Clinical significance of bacterial cultures from 28 autologous islet cell transplant solutions.

Published

Journal Article

PURPOSE: Total pancreatectomy and autologous islet cell transplantation are being investigated as a novel surgical treatment for patients with chronic pancreatitis. Preliminary data has demonstrated the presence of enteric bacteria in solutions used to harvest islet cells. Subsequently, we started culturing autologous islet solutions to determine whether any concordance existed between these cultures and postoperative infectious complications. METHODS: A retrospective analysis evaluated microbiologic cultures between July 2000 and November 2003; 33 patients underwent total or completion pancreatectomy and islet cell transplantation. Five patients were excluded due to incomplete culture data. Aerobic, anaerobic and fungal cultures were performed on all islet preparation solutions. Patient charts were examined for postoperative infectious complications. Microbiologic data from these infections was compared to pretransplant islet cultures. Islet cells from each patient were tested in vitrofor both function and viability. RESULTS: Of the 28 patients, 25 (89.3%) had bacterial culture-positive media solutions. Only 4 patients (14.3%) had an infectious complication from which bacteria was isolated that corresponded to bacteria in their islet cell preparation. In vitro islet cell viability was greater than 95% in the pretransplant aliquots. CONCLUSION: These results suggest that transplantation of bacterial-positive islet cell solutions does not appear to increase the risk of postoperative infectious complications or impact islet cell viability. Therefore, prolonged antibiotic treatment against these specific bacteria beyond the perioperative period does not seem warranted.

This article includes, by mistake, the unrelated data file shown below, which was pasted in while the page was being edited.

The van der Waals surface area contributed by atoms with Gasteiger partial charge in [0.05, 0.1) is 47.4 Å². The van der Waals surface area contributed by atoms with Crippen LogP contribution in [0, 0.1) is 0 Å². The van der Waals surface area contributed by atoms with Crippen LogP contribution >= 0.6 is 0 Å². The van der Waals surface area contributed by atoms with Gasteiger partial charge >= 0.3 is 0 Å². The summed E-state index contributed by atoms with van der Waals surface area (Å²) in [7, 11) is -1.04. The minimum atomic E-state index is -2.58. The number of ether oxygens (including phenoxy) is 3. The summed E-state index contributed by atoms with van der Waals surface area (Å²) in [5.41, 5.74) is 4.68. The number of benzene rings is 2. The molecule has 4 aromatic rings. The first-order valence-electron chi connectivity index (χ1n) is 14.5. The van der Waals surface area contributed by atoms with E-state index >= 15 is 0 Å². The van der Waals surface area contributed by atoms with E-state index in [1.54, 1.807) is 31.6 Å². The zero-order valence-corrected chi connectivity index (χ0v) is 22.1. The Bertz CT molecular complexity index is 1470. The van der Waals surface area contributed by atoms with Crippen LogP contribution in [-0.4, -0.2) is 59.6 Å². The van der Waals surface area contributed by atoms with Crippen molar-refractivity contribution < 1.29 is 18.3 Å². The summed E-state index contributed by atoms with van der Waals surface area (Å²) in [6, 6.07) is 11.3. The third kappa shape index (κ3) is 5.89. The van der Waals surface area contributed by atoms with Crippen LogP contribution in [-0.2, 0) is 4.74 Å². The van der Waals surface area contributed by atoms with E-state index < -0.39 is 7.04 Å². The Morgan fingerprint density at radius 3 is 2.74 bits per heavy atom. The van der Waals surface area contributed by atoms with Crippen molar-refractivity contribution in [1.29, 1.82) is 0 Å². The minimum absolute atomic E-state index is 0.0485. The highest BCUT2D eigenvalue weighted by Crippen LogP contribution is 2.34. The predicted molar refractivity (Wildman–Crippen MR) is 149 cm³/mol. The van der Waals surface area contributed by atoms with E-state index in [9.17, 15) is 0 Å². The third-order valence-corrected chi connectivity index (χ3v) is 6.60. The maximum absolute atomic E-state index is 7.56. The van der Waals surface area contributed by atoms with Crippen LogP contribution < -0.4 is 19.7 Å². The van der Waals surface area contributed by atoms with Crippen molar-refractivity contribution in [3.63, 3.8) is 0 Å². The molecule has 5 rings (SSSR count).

Full Text

Duke Authors

Cited Authors

  • Wray, CJ; Ahmad, SA; Lowy, AM; D'Alessio, DA; Gelrud, A; Choe, KA; Soldano, DA; Matthews, JB; Rodriguez-Rilo, HL

Published Date

  • 2005

Published In

Volume / Issue

  • 5 / 6

Start / End Page

  • 562 - 569

PubMed ID

  • 16110254

Pubmed Central ID

  • 16110254

International Standard Serial Number (ISSN)

  • 1424-3903

Digital Object Identifier (DOI)

  • 10.1159/000087498

Language

  • eng

Conference Location

  • Switzerland